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Sampling Stormwater from a Catch Basin

Sampling stormwater out of a catch basin is a common scenario that many facilities face when sampling for their ISGP.  With multiple stormwater inputs, hard-to-reach sampling points, and heavy coverings, catch basins can be an extremely intimidating scenario to tackle. This article will help arm you with the proper tools and techniques to make catch basin sampling a breeze.


1. Accessing your Catch Basin Safely


The catch basin grate or lid can be very heavy. A simple grate hook is an excellent tool for sliding off smaller coverings. If you have back problems, need to remove a larger covering, or want to prevent injury potential, you may consider investing in a specialized grate lifter. Several models are available, but most are some form of large lever that allows you to safely and securely remove your grate or lid. Remember when removing rectangular lids they can be easily dropped into the catch basin, so make sure your removal method is secure, and never attempt to climb into a catch basin to retrieve a lost lid without proper training.

The open hole in the ground that is left when opening a catchbasin can present a significant safety hazard on your site. Never leave an open catch basin unattended. Since catch basins are often located near heavily trafficked areas, it may be a good idea to close off the area and temporarily route traffic around the area you are sampling.

Confined space training is required for anyone attempting to enter a catchbasin. Do not attempt to enter a catch basin without proper training. Luckily there are sampling poles and other tools available to allow you to safely and effectively sample your basin without the need to climb in.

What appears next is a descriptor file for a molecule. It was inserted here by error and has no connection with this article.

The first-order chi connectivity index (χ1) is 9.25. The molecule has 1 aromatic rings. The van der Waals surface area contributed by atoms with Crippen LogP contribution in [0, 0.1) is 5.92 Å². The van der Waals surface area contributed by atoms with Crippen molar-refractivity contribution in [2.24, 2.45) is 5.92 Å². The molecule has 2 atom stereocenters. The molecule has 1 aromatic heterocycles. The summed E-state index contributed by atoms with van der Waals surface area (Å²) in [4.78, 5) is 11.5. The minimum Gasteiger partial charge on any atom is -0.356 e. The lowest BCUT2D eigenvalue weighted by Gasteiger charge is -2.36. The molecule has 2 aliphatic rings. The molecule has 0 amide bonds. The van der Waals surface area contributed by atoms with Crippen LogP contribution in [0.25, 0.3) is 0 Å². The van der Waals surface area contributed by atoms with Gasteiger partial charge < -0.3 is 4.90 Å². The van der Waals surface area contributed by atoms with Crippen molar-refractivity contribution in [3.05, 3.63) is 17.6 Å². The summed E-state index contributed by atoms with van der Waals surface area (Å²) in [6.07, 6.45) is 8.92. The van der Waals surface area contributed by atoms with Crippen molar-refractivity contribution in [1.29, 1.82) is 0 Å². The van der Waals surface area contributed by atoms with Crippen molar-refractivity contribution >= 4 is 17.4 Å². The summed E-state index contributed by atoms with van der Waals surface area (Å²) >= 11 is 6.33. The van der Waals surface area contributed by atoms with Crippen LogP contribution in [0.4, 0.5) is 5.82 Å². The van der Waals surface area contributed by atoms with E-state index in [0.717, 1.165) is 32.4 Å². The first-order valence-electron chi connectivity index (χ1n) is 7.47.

2. Identify your Sample Point

A catch basin can have multiple stormwater inputs that act as potential sampling points. One catch basin may have 3 pipes coming in, the bottom sump, and water flowing in over the top. That is 5 potential points to sample in a relatively small area. It is important to identify which of these sampling points is representative of the area of your facility you need to sample. Suppose we want to sample the area immediately around our loading dock, for example. In that case, we might need to dig up the as-builts to identify that the central pipe comes in from our loading dock, the pipe on the left comes in from a neighboring facility’s parking lot, and the pipe on the right comes in from the roof.

When you identify which of these pipes is the correct one, take a picture and keep it with all of your sampling supplies. Sometimes it can be months between sampling events, and it is easy to forget.

Avoid sampling from the catchbasin sump. The sump of a catchbasin is where the sediment and a certain volume of water are pooled. It is advised to not take your stormwater sample out of this area if possible for 2 reasons:

  1. The sump could contain water that isn’t from your facility. As mentioned in the example above, you could have water coming into a catchbasin that is from a neighbor’s facility. You have no control over what types of pollutants could be coming off of their facility, and you don’t want to take the hit for someone else’s pollution.